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Sabtu, 04 April 2009

Diabetes: A Plan for Living

The odds are that you or someone you know has diabetes already or is at risk of developing this disease. The number of Americans with diabetes currently tops 20 million, or roughly 1 out of every 15 people, and many more are at risk.

Of course, if you or someone you love has diabetes, the disorder is about much more than a statistic. It means a new way of life. Eating a meal, planning a vacation, or going for a run requires forethought and planning. From testing your blood sugar, to planning your meals, to taking insulin, managing your diabetes takes effort and discipline.

What's more, you not only have to think about keeping your blood sugar levels as normal as possible from day to day, you also have to worry about finding ways to avoid long-term complications that may develop as a result of having diabetes. People with diabetes face an increased risk of such complications as blindness, kidney failure, amputation, and heart attacks and stroke.

Small wonder, then, that a diagnosis of diabetes may seem overwhelming. Both people with diabetes and their families may find themselves struggling with negative emotions — fear, frustration, anger —as they teach more about the disease and the lifestyle changes it requires.

However, there's plenty of good news emerging about diabetes. Research shows that keeping your blood sugar levels as close to normal as possible is worth the time and effort. Rigorous blood sugar control can enable you to delay or even prevent the progression of diabetes and its debilitating long-term complications. Such tight control is now possible thanks to recent innovations such as high-tech monitoring devices, improved medications, and nearly painless insulin injectors.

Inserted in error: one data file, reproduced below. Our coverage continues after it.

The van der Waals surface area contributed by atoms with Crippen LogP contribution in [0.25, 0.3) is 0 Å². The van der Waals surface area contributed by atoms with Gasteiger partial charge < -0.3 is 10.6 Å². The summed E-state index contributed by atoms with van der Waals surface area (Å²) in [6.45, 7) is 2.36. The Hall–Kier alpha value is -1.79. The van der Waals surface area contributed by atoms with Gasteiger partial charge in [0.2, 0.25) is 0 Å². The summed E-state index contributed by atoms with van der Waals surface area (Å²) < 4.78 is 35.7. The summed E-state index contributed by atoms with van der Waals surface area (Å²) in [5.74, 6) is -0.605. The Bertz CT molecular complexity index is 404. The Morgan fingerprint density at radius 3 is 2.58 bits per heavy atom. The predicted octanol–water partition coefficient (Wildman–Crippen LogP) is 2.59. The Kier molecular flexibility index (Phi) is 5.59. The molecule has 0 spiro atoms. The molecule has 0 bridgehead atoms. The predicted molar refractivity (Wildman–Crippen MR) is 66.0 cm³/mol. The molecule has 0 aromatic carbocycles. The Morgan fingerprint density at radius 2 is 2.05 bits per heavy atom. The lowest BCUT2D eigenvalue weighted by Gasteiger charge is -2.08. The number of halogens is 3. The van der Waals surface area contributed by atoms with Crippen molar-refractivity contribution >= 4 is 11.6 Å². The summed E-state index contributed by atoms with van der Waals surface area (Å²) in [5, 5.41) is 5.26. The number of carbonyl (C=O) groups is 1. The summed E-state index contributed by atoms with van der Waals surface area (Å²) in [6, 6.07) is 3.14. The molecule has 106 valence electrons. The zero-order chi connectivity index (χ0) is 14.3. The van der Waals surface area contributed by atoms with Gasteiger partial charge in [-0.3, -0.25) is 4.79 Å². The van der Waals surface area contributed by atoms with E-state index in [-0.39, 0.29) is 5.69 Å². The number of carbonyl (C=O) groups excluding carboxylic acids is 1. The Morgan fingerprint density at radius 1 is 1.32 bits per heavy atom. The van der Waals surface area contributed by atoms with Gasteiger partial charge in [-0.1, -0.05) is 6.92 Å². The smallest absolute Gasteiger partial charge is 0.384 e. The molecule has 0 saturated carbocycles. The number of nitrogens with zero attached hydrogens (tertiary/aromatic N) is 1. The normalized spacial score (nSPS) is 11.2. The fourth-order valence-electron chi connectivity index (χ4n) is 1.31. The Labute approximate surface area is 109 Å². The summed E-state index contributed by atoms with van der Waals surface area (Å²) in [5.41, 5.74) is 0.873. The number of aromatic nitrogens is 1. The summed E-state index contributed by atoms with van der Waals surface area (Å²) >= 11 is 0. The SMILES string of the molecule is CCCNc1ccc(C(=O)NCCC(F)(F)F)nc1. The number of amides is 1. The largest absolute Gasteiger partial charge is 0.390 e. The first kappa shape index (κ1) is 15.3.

This report will help you better understand and manage your diabetes. It covers the two main forms of diabetes, type 1 and type 2, as well as other variations of this disease. Among other things, you'll learn the basics of how your body metabolizes sugar, the tools of diabetes control, and the fundamentals of nutrition and exercise. You'll also get up-to-date information on new products, medications, and techniques that may further revolutionize diabetes care. Perhaps most importantly, you'll see that it's not just possible to live with diabetes; it's possible to live well.

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